U.S. and China are the top two most attractive global locations to invest in renewable energy projects, according to Ernst & Young’s latest global renewable energy country attractiveness indices. Rounding out the top five are Germany, India and Spain.
China has moved steadily up the ranking from number four in 2008 and number six in 2007. China, which is ranked just behind the U.S., has moved ahead of Germany for the first time in the reports’ six-year history due to its increased commitments to reduce emissions through its carbon intensity reduction plans, according to the study. Earlier this year, China announced the Golden Sun subsidy scheme that will support 500 megawatts (MW) of PV installations over the next two to three years, along with four other major solar projects that deliver 1.8 GW of installed capacity, according to the report.
The Ernst & Young Indices rank countries according to their desirability as locations for investing in renewable energy technologies including wind, solar biomass and geothermal power. The indices provide rankings for national renewable energy markets, renewable energy infrastructures and their suitability for individual technologies.
The indices also see increases for both Brazil, which moved up from rank No. 20 to 17, and Japan, which rose by one slot to rank No. 20, due to their beefed up renewable energy plans and greenhouse gas (GHG) reduction targets. The Japanese government’s new targets to reduce greenhouse gas emissions by 25 percent (based on 1990 levels) by 2020 are a significant increase on previous targets of 8 percent, said Ernst & Young. Brazil’s energy plan to 2017 includes 7.3 GW of wind, biomass and small hydro combined generation capacity to meet a 2020 target of 10 percent of consumption from renewable energy.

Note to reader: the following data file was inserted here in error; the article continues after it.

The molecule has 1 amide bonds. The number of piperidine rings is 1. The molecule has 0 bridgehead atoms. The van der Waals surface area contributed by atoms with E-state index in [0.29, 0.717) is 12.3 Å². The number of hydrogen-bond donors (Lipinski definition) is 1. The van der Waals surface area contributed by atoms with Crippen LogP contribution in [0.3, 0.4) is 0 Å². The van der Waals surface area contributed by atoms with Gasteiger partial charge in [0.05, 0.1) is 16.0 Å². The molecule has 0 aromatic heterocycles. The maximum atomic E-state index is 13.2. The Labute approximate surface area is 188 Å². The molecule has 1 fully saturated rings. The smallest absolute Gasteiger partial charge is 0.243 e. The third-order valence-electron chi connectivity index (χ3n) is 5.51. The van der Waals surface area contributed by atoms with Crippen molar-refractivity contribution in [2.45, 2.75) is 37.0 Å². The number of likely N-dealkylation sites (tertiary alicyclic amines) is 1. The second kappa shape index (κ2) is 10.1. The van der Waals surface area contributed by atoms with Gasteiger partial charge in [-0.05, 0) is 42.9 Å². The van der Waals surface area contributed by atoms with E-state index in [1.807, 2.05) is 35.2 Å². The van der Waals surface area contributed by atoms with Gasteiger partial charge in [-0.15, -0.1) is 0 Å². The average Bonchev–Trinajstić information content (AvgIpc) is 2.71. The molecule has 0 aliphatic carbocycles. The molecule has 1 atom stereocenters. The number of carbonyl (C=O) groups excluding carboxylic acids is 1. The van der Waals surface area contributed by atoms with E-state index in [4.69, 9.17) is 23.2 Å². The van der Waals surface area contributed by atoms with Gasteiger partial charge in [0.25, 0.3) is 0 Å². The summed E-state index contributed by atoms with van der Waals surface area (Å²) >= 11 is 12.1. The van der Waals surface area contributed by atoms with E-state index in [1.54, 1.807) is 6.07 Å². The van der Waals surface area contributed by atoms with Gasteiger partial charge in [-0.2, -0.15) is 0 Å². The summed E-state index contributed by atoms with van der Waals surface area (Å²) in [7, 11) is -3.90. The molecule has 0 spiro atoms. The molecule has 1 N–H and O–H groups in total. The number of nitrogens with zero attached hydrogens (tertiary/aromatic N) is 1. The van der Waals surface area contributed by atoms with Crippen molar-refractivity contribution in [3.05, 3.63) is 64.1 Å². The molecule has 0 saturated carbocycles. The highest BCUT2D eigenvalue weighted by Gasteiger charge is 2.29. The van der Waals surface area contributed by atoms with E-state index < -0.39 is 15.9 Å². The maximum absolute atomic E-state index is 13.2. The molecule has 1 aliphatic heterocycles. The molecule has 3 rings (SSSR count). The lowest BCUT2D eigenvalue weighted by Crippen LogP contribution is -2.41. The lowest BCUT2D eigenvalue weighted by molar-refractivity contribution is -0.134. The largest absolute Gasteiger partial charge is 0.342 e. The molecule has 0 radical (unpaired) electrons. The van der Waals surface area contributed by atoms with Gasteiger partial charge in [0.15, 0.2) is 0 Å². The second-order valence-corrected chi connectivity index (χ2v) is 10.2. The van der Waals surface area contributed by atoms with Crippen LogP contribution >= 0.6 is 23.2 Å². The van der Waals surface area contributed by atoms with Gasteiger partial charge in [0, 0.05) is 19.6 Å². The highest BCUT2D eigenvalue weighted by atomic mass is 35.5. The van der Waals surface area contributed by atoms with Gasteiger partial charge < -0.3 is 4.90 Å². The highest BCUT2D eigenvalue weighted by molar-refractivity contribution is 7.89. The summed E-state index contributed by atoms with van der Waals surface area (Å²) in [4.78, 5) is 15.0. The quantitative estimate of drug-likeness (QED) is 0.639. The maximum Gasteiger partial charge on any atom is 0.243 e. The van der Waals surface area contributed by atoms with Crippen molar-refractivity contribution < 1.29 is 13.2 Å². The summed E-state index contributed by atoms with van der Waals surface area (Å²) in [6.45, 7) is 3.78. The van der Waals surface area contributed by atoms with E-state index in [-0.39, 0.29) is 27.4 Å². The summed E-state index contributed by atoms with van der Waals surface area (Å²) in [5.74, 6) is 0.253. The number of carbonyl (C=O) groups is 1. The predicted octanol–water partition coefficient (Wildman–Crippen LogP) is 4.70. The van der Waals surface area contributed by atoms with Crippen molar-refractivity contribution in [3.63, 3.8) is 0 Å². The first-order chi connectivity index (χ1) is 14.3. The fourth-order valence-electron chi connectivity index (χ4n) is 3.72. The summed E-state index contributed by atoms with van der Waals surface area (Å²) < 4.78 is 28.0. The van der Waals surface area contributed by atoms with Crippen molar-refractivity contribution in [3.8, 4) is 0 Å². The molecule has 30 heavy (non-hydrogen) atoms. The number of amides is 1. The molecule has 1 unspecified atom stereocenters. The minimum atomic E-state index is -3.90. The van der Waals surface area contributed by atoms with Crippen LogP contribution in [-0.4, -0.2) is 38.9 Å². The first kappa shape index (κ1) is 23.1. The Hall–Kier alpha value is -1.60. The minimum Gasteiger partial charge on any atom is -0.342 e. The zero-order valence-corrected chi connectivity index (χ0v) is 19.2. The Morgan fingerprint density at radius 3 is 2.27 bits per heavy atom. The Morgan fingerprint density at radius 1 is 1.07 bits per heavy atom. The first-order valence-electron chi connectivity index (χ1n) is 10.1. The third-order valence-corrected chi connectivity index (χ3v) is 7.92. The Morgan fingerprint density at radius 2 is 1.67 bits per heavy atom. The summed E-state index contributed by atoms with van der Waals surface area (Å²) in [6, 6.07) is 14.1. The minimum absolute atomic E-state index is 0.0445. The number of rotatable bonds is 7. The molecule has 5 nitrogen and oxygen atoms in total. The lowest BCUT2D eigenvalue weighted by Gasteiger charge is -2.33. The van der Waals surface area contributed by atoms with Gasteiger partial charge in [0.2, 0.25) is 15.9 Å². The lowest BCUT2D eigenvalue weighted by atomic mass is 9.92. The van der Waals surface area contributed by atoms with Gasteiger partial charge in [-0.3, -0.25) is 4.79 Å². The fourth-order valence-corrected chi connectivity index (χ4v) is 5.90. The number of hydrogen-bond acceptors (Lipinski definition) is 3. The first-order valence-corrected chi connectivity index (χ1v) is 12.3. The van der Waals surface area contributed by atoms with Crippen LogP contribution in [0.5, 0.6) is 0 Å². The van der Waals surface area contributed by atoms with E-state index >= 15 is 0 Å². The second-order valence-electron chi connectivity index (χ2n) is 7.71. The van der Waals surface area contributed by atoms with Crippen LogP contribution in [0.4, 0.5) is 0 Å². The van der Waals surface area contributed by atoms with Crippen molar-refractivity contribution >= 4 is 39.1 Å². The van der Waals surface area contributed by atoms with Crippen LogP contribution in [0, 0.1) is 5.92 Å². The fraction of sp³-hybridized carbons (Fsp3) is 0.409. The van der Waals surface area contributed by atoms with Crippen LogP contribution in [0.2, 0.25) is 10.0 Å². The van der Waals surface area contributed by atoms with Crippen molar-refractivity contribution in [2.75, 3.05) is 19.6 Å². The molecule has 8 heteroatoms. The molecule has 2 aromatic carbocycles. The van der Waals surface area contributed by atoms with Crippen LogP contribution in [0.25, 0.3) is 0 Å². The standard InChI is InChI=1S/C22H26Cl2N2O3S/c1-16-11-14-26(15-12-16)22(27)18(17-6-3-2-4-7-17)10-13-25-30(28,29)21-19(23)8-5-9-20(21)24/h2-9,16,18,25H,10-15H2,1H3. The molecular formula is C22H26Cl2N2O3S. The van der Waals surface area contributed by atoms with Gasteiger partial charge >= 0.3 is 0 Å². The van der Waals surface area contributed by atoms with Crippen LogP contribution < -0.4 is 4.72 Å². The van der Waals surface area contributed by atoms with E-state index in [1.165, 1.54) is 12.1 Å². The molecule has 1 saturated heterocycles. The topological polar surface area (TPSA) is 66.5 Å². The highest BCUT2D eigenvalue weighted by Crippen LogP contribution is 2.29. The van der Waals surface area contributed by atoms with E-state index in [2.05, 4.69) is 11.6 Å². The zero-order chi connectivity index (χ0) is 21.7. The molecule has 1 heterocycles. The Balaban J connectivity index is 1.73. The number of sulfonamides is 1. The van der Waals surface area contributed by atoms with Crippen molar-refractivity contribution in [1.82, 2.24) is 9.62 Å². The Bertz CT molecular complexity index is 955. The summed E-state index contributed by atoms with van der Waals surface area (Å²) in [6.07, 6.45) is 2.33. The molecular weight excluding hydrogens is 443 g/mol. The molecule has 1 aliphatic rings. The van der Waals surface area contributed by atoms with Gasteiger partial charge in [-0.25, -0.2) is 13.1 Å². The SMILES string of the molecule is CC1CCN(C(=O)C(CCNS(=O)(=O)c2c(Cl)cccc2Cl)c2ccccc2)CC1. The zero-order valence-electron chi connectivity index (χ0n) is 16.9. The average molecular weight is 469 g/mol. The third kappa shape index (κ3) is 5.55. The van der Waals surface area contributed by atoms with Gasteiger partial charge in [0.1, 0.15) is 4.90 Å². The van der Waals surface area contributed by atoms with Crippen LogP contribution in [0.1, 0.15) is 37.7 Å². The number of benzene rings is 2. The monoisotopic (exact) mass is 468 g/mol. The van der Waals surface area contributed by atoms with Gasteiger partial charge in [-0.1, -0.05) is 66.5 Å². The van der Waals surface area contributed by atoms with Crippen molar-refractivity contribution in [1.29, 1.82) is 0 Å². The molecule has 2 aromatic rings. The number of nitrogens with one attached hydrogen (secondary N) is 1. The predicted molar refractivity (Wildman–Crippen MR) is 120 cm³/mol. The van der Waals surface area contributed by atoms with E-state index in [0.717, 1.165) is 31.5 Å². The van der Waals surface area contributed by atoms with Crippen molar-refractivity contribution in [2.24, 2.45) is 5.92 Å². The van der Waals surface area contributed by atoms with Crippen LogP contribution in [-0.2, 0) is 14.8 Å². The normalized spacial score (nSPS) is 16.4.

The report shows that the UK has risen one point (ranked No. 6) following additional announcements relating to grid connection improvements. But Ernst & Young said the speed of growth by the renewables industries in the tiger economies has impacted the UK’s ability to attract significant investment from the global market.
However, the UK is poised to adopt a national feed-in tariff, which is expected to drive growth in the UK solar industry next year.
In the U.S., although the ambitious climate change bill has not yet been passed, forecast developments remain optimistic, according to the report. In Eastern Europe, investment has become increasingly attractive over the last year as investors increase their interest in new high-growth potential markets, said Ernst & Young.
However, further consolidation is expected in Europe’s solar module manufacturing industry as it comes under increasing price pressure from Chinese products as the cost of raw materials has fallen, according to the report.